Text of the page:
January 7, 2020
Q. What made you decide to pursue a career in public service? Did you always know it was something you wanted to do?
I’ve always found public service to be meaningful, because I get to help people and solve problems. I love that. Public policy problems are among the most interesting and challenging puzzles any of us can try to solve. While I understand that some people are turned off by politics, I find it to be a place where you can make change, improve lives, and shape the future.
My interest in serving in public office arose after my military service. Not long after moving from the Army to the private sector, I recognized that I wanted to make a broader impact through work than I could through practicing law alone. Now, I feel like I have the best of both worlds because I serve in public office, but I also get to practice law—where I devote a significant amount of time to pro bono work.
Q. You’ve been a vocal advocate for victims of domestic violence and sexual assault, and led the effort to pass legislation that ensures rape kits in Georgia are processed in a timely manner. Your work on this issue eventually landed on the Samantha Bee show. Can you tell us about how this legislation came to pass? Why do you think it received the media attention it did?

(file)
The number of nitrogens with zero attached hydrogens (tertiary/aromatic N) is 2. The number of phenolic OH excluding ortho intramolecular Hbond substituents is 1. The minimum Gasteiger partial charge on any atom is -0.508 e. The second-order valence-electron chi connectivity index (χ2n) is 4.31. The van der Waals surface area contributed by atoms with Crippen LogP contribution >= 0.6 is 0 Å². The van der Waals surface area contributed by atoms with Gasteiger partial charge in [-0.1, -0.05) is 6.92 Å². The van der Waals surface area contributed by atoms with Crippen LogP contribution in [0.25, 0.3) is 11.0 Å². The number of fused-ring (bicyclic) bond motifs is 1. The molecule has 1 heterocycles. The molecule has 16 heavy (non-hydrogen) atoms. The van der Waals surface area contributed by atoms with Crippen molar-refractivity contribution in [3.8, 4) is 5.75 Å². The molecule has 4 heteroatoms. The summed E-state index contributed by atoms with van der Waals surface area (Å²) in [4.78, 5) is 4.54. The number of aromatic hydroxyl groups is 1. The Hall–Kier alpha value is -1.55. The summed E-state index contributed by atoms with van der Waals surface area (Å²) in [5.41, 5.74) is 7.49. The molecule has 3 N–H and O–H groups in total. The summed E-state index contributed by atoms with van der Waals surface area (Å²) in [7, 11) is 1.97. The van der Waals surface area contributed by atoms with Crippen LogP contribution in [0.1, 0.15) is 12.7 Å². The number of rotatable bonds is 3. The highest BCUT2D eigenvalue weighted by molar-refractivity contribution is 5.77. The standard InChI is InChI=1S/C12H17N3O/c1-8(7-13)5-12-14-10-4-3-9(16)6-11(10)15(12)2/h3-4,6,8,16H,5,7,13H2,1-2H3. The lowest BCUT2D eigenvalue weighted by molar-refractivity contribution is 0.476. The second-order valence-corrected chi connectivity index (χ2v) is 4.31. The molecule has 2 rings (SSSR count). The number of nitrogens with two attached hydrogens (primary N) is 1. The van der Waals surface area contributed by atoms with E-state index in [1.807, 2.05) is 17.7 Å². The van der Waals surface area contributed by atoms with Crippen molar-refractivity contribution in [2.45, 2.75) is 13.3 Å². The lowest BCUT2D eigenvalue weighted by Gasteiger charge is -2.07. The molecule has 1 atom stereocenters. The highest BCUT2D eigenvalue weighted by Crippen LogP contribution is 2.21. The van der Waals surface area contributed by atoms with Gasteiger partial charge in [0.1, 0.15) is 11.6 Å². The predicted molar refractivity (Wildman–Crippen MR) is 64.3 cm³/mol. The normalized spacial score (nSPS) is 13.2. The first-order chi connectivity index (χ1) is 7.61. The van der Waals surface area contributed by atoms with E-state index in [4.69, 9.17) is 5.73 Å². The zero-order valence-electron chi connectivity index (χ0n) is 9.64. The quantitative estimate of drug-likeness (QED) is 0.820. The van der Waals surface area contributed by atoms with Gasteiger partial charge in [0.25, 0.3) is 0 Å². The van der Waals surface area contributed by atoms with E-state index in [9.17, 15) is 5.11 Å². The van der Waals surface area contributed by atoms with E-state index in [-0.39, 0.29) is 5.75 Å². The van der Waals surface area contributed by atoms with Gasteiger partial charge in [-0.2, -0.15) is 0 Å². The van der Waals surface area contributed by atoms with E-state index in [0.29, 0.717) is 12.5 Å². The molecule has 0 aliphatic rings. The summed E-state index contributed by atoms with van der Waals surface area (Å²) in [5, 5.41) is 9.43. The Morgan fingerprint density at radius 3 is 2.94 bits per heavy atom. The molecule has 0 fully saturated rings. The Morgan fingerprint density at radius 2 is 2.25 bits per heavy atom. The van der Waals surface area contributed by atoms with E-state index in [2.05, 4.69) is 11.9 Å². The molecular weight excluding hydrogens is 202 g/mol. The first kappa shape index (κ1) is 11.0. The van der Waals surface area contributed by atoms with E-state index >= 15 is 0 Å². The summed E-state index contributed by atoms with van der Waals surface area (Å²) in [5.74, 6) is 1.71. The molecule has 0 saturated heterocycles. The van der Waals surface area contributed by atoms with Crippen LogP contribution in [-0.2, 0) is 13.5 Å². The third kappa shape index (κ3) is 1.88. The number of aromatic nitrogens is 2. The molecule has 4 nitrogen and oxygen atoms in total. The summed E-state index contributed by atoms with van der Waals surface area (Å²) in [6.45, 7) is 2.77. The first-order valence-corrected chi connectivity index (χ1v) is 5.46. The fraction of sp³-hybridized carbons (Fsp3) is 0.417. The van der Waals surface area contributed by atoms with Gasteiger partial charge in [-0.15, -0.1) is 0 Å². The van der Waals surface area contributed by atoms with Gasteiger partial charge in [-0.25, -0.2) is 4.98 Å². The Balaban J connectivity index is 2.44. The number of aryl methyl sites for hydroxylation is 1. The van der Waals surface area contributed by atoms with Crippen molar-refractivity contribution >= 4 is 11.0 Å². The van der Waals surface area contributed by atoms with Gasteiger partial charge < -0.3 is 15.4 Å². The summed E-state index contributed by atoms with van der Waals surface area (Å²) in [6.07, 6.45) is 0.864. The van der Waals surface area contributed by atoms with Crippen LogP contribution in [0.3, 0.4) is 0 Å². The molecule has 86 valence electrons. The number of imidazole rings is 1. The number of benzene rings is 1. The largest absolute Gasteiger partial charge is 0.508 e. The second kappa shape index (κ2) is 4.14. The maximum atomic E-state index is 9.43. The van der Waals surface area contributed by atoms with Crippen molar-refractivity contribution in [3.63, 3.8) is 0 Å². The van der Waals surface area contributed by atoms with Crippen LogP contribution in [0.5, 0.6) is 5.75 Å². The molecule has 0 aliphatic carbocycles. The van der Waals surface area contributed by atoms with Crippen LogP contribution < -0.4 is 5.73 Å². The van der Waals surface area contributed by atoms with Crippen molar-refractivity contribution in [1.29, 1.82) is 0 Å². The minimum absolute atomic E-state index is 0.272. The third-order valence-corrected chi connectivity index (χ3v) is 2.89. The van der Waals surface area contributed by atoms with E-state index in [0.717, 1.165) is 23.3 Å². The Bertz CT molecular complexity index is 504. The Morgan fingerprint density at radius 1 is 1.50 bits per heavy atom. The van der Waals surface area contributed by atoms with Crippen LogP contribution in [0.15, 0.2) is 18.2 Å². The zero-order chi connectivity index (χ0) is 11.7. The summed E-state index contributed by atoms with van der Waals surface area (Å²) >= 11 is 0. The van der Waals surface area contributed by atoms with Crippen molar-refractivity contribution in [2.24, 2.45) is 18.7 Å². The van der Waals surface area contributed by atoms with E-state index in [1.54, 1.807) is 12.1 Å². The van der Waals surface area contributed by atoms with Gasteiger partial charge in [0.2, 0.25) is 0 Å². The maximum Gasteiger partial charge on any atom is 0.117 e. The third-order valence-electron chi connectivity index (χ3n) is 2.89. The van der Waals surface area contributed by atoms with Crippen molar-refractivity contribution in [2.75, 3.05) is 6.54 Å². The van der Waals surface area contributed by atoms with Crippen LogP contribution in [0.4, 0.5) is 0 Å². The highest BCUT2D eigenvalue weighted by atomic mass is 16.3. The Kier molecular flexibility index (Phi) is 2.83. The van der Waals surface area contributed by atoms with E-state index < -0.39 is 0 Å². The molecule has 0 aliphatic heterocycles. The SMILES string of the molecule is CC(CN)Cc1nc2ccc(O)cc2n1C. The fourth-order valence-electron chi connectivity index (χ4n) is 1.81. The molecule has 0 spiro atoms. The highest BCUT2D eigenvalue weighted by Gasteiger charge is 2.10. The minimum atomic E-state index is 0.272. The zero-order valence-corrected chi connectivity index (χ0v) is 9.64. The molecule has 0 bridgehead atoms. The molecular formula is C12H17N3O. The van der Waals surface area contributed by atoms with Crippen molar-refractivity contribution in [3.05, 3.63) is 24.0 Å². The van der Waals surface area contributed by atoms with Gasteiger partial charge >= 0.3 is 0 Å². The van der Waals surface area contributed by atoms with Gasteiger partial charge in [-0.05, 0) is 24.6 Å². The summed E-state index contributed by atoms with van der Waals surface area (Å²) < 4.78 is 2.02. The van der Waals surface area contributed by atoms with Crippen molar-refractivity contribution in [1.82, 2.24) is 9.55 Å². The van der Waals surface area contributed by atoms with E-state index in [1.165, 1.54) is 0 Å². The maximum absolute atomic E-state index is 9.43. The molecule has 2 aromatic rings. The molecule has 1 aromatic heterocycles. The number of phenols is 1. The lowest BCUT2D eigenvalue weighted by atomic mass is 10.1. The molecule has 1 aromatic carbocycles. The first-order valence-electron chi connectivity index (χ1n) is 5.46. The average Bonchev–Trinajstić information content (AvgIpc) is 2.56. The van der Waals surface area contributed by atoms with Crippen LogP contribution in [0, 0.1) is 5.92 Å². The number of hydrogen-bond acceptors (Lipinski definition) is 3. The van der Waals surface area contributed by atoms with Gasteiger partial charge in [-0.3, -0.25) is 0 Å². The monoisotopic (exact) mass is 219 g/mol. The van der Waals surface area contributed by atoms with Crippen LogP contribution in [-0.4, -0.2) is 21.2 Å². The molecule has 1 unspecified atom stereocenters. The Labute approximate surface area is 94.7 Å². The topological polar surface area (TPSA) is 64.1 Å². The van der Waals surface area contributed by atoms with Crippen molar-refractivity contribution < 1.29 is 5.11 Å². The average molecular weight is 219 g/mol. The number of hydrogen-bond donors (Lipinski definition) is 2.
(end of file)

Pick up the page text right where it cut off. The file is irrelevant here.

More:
It wasn’t easy, but it had to happen. Too many victims had been denied justice for too long.
In 2015, I was aware of the national backlog of untested sexual assault kits. I suspected it was a problem in Georgia and I started to do my homework. It did not take long to confirm that sexual assault kits were sitting on shelves in hospitals and police stations across Georgia. I learned as much as I could, and I coordinated with experts, advocates, law enforcement agencies, care providers, and survivors to figure out how the problem could be fixed and then to draft a proposed law.
After I filed the first draft of the bill in the Georgia House of Representatives, a news story broke about a single hospital that identified thousands of untested sexual assault kits sitting on shelves. The victims had wanted police and prosecutors to pursue their cases, but nothing happened. It was a travesty. The news story helped give context to the issue and to the importance of the legislation.